The Soy Ploy

soybeans

Today’s article about the dangers of soy products is from Nourishing Our Children, an organization dedicated to supported learning, behavior and health in children through optimal nutrition. I encourage all parents to visit their website and read the “What Parents Need to Know” section. There is also a downloads section with free guides and briefing books available for download.

Although widely promoted as a health food, hundreds of studies link modern processed soy to malnutrition, digestive problems, thyroid dysfunction, cognitive decline, reproductive disorders, immune system breakdown, and even heart disease and cancer. How could soy be linked to all this disease? Because the soybean contains many naturally occurring toxins. All legumes contain toxins but the problem with soy is that the toxins are found in very high levels and are resistant to the traditional ways of getting rid of them.

Long, slow fermentation (as in the traditional production of miso, tempeh and soy sauce) gets rid of the phytic acid and other digestive inhibitors but not the phytoestrogens in soy.

Myths About Isoflavones

One of the most common myths is that soy estrogens (isoflavones) are beneficial for your health. Isoflavones are the estrogen-like compounds occurring naturally in soy foods. They act as the plant’s natural pesticides, causing insects to become sterile. Research has shown that isoflavones can prevent ovulation and stimulate the growth of cancer cells. As little as 38 mg isoflavones per day (less than the amount found in 1 cup of soy milk) can result in hypothyroidism with symptoms of lethargy, constipation, weight gain and fatigue. The isoflavones in soy have been shown to cause reproductive problems, infertility, thyroid disease and liver disease in mice, rats, cheetahs, sturgeon, quail, sheep, pigs and marmoset monkeys.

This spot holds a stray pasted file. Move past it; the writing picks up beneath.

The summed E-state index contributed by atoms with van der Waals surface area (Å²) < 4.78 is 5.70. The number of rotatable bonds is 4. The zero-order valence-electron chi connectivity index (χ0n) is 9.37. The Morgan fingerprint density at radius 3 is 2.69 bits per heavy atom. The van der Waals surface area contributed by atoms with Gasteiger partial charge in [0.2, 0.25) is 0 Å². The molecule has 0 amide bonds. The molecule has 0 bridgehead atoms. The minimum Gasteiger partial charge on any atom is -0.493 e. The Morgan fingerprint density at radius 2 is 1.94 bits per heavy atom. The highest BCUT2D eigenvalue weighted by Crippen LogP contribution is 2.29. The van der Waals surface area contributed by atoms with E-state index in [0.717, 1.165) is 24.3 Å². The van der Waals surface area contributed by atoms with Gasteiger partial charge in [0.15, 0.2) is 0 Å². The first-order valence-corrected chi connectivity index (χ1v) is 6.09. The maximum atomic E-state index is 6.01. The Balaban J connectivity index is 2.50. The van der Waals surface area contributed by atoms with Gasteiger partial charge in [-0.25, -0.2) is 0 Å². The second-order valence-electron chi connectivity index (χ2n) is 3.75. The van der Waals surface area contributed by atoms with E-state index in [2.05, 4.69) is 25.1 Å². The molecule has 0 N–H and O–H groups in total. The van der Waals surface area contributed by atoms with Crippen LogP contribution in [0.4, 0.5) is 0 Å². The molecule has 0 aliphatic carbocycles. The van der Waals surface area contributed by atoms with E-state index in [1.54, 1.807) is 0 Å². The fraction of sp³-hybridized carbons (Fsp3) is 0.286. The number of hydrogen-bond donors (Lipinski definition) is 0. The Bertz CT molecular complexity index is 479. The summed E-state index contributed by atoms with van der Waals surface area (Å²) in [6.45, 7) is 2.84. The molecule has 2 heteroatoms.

Traditional Versus Modern Soy Foods

It is important to distinguish between traditional and modern soy foods. In Asia, traditional soy foods were consumed in small amounts, usually as a fermented condiment. Traditional fermented soy foods include miso, soy sauce, tempeh and natto. Tofu was prepared by a precipitation process that gets rid of some of the anti-nutrients, and tofu was often then fermented. Tofu was usually consumed in small amounts in fish broth, which provided lots of compensating minerals and compounds that support thyroid function.

Soymilk underwent a very long preparation process to get rid of anti-nutrients and it was consumed with shrimp or egg yolk, ingredients that helped compensate for the many anti-nutrients that remained. Mostly a food for the elderly, it was sometimes given to nursing mothers but never to growing children.

Problems with Soy Protein Isolate

Modern soy foods are very different. Most are made with soy protein isolate (SPI), which is a protein-rich powder extracted by an industrial process from the waste product of soy oil manufacturing. It is the industry’s way of making a profit on a waste product. The industry spent over 30 years and billions of dollars developing SPI.

Soy Protein Isolate is produced at very high temperatures and pressures. This processing does get rid of some of the anti-nutrients in soybeans, but unfortunately many of the proteins are denatured in the process, including lysine. That is why growing animals fed soy must be given a lysine supplement. In feeding studies, SPI caused many deficiencies in rats. That soy causes deficiencies in B12 and zinc is widely recognized; but the range of deficiencies was surprising.